28 June 2021 to 2 July 2021
Europe/Vienna timezone

Simulating Xe-133 concentrations at IMS noble-gas-stations, using operational stack emission data from the medical isotope production facility of Fleurus

30 Jun 2021, 09:00


e-Poster T2.4 - Atmospheric and Subsurface Radionuclide Background and Dispersion T2.4 e-poster session


Mr Andy Delcloo (Royal Meteorological Institute, Belgium)


The National Institute For Radioelements (IRE), located at Fleurus in Belgium, is an important emitter of radioactive xenon into the atmosphere. These emissions are not harmful to the environment, but can interfere with the very sensitive noble gas detection stations that are part of the verification regime of the Comprehensive Nuclear-Test-Ban Treaty Organization. Radioxenon stack emission data from civilian nuclear facilities, combined with atmospheric transport modelling, can help to discriminate real events (radioactive xenon detections that originate from a nuclear explosion) from false alarms (radioactive xenon detections that originate from a civilian nuclear facility).In this presentation, we will present the additive value of using the STAX data from the Fleurus site in near real time xenon forecasts in order to show its capability to model the radioactive xenon background on the CTBTO noble gas stations. We will use the Lagrangian particle dispersion model Flexpart to calculate the transport and dispersion of Xe-133, using numerical weather prediction data from the European Centre for Medium-Range Weather Forecasts. Radioxenon activity concentration time series will be presented. The results will be compared with observations of the International Monitoring System and statistical scores will be calculated.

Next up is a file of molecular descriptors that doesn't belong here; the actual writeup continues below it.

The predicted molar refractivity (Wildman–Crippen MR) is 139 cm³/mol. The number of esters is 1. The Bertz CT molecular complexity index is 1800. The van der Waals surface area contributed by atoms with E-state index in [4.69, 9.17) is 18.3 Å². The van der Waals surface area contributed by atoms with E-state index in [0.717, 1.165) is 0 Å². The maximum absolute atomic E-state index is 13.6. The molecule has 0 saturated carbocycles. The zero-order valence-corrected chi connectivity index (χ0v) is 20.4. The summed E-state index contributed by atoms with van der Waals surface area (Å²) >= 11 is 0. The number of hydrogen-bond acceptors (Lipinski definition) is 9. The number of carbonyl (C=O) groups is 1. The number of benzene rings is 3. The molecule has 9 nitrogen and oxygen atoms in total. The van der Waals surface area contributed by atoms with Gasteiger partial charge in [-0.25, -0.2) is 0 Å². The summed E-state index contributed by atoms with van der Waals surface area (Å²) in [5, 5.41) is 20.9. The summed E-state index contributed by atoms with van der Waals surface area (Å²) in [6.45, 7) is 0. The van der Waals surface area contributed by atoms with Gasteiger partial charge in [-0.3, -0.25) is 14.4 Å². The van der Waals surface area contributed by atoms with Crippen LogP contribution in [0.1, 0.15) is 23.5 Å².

Promotional text

The simulation of Xenon-133 in near real-time, using STAX data, will improve our understanding of the xenon background in an operational context.

Primary authors

Mr Andy Delcloo (Royal Meteorological Institute, Belgium) Mr Pieter De Meutter (Belgian Nuclear Research Centre (SCK CEN), Mol, Belgium) Mr Anas Hamdouchi (Institute for Radio-Element, Fleurus, Belgium) Mr Benoît Deconninck (Institute for Radio-Element, Fleurus, Belgium)

Presentation materials